Speeding up Rails API Requests

20 Mar 2016 . . Comments

<img src=”/img/posts/sloth-space-with-ruby.gif”style=”float:left;padding:35px;max-height: 300px;” alt=””> I want to search nearby places by keyword and get their photos, submitter, and distance. All in one API request! That sounds like a lot of database queries. However, with the right setup, I got my 3 second request down to 375ms, making it 8x faster.

In this example, I’ll cover how to speed up your JSON , speed up your Postgres & POSTGIS (get rid of N+1 queries), and speed up Carrierwave. To see the final controller action for this go here.

Speeding up Your Json - Reducing View Render times

For that crazy nearby request I was talking about, it initially was around 3 seconds. My original render time here with jBuilder: Completed 200 OK in 2908ms (Views: 2524.5ms | ActiveRecord: 272.5ms)

Ideally, we want that view time to be as short as possible. With OJ or to_json method and a little bit of plain ruby, you can reduce the view time significantly.

To start here are some awesome links on this topic:
Differences in JSON rendering time
Multi_json Gem
OJ Gem

In my opinion, DHH should change the Rails json engine processing to OJ. It is the fastest Rails JSON processing engine and you can replace your engine in three lines of code.

You can still speed up your JSON rendering without using OJ. Simply, do not use jbuilder. It’s faster to use the to_json method when you render :json => @item like so:

render :json => @item.to_json

The speed difference is not that noticable, but if you have a incredibly large json file to send, it could save you seconds in rendering time.

Installing OJ

Install OJ by installing the OJ and multi_json gems. In your GemFile, add the following and ‘bundle install’ in your terminal:

gem ‘oj’
gem “multi_json”, ‘~> 1.11’

If you use jBuilder, add this to jbuilder.rb:


Whether or not to use Jbuilder

I still use Jbuilder for a lot of my requests in my apps because of its caching functionality. However, for the large json files I’m sending off I use plain ruby helper methods to generate a serialized hash. You can also use a more ruby-esque class based serialization called Active Model Serializers ,but that also has issues with speed, caching, and customizability.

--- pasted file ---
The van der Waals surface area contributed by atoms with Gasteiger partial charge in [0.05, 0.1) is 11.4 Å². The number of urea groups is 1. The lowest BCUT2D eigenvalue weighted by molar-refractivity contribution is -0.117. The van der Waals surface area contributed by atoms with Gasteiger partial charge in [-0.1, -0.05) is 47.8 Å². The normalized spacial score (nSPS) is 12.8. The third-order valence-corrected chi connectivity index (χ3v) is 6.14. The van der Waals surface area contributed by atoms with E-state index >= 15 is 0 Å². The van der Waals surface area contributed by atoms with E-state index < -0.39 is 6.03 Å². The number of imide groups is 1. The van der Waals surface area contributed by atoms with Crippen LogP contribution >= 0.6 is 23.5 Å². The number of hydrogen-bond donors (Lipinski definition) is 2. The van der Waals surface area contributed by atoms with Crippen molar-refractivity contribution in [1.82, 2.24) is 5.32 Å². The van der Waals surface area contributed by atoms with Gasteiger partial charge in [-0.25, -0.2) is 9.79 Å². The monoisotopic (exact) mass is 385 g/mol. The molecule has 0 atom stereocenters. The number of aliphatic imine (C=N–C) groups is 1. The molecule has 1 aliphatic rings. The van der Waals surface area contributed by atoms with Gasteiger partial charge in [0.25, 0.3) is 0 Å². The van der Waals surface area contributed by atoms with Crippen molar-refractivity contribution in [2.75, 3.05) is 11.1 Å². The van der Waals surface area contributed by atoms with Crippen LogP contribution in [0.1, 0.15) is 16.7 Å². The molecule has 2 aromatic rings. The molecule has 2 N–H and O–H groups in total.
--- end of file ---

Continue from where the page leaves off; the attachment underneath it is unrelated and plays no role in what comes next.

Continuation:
Here’s a simple jBuilder tutorial . You don’t have to add anything, multi_json will default to OJ and jBuilder will be faster. To check this, open your rails console(‘rails c’) and run:

# should return MultiJson::Adapters::Oj, if not try bundling again

Plain Ruby - The fastest way

If you aren’t serializing your json and just doing render :json, the best approach is to use the following command on your object:

render :json => MultiJson.dump({ object: @ruby_hash})

Essentially, you want to get your object into hash form and then use MultiJson’s dump command, which is similar to JSON.dump, but uses OJ as an adapter. If you have an object, you can use the .map and .attributes like so:

  render :json => MultiJson.dump({ items: @items.map { |i| i.attributes } })

You can also serialize your json (get rid of unwanted variables) in pure ruby with your own helper methods and use .compact to get rid of null values.

    render :json => MultiJson.dump({ items: @items.map { |i| serialize_items(i) } })
# in private method in the controller or public method in another class
  def serialize_items(item)
    json = hashfor(item, %w(name age address email))
    # other stuff can be added too
    json['distance'] = get_distance(item)
  def hashfor(model, attributes)
    res = {}
    attributes.map do |attr|
      res[attr] = model.send attr

Your overall speed will vary depending how much json you send down the wire that’s why I haven’t includes benchmarks for this. You should benchmark your options using the benchmark gem that’s already included with ruby, run it with binding.pry (gem ‘pry’) and see what is the fastest option for you, but recognize that the more processing of the json, the slower your view render time will be.

POSTGRES - Getting rid of N+1 queries with Bullet and Includes

Now that we know how to render our json properly, let’s focus on speeding up our Postgres queries. The big problem with Rails is n+1 queries. These queries look something like this:
(credit: Ben Collins)